"We see a lot of really fussy babies or children who are easily frustrated, irritable, or really, really hyper. Sometimes they're having problems in school. Some children have developmental problems, either physically or with their speech abilities," said Edwards. "Now, because we do the screening, we're better able to distinguish between normal child development behavior and behavior that is a result from trauma."

That's an important distinction that is often not noticed in domestic violence shelters, said Leslie Starsoneck, who directed the project on behalf of the Center for Child & Family Health.

"The evaluation and assessment by staff at the shelters is really about trying to figure out what's going on with each child and what kind of intervention is most appropriate," said Starsoneck. "It's designed to help make the connection and build trust between the parents and the agencies, so that even after they leave the shelter, their children can get the services they need."

Benefit for Families

Families at the shelter benefit from the training, whether their children receive trauma recovery services or not. One woman was able to use parenting techniques taught by shelter staff to help her children improve their behavior and grades in school. It was a triumph for the woman, who had left an oppressive home environment and who felt the techniques empowered her as a parent and helped her build better relationships with her children.

Edwards' organization now has an in-house counselor on hand to help with children's issues. Using the screening methods Edwards learned, staff at Southeastern Family Violence Center are able to assess which children need help and refer them to either outside services or the in-house expert.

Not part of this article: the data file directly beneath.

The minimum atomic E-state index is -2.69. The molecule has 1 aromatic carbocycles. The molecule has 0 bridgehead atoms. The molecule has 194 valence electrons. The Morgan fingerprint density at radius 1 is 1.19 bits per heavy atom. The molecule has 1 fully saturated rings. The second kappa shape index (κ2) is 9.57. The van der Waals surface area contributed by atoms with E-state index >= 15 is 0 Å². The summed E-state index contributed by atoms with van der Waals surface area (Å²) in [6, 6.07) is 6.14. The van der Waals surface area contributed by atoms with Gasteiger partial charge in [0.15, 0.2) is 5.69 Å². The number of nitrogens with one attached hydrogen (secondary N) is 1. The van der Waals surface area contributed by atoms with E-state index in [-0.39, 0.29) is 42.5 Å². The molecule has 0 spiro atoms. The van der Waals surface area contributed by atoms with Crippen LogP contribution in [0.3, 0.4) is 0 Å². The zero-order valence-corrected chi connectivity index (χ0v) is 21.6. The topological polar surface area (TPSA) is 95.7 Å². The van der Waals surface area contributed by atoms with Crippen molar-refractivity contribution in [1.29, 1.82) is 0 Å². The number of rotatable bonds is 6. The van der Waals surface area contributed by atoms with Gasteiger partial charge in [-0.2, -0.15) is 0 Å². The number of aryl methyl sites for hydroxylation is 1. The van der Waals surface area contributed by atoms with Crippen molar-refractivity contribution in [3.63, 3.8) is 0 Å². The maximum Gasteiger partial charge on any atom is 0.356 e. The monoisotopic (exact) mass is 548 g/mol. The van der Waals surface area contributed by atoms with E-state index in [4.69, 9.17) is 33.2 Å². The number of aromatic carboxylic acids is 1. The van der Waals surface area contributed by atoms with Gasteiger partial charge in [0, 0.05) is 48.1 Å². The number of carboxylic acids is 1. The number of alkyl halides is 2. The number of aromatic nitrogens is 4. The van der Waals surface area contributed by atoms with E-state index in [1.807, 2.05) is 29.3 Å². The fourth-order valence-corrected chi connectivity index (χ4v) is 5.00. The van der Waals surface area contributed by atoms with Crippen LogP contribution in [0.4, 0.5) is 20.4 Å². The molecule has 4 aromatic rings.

"We call her a ‘children's advocate,'" said Edwards, "because we want people to know that we have someone looking out for our kids. At Southeastern, we are all looking out for the kids."

Contact Us

Phillip H. Redmond Jr.
Director of Child Care
704.969.2117

 

Details

Related Work

Area of Work

  • Prevention and early intervention for at-risk children

Program Area

  • Child Care

Areas of Work

  • Prevention and early intervention for at-risk children

    To equip children and families with skills to ensure that children reach developmental milestones to lead successful lives.

  • Out-of-home care for youth

    To drive child welfare systems toward greater accountability for child well-being.

  • Quality and safety of health care

    Improving the quality and safety of health care delivery

  • Access to health care

    Improving health by increasing access to comprehensive care

  • Prevention

    Expanding programs to promote health and prevent disease

  • Academic excellence

    Enhancing academic excellence through program and campus development

  • Educational access and success

    Increasing educational access and supporting a learning environment that promotes achievement

  • Campus and community engagement

    Promoting a culture of service, collaboration and engagement among schools and communities

  • Rural church development

    Building the infrastructure and capacity of United Methodist churches to enhance ministry and mission

  • Clergy leadership

    Strengthening United Methodist churches by improving the quality and effectiveness of church leadership

  • Congregational outreach

    Engaging United Methodist congregations in programs that serve their communities

Find Us On Facebook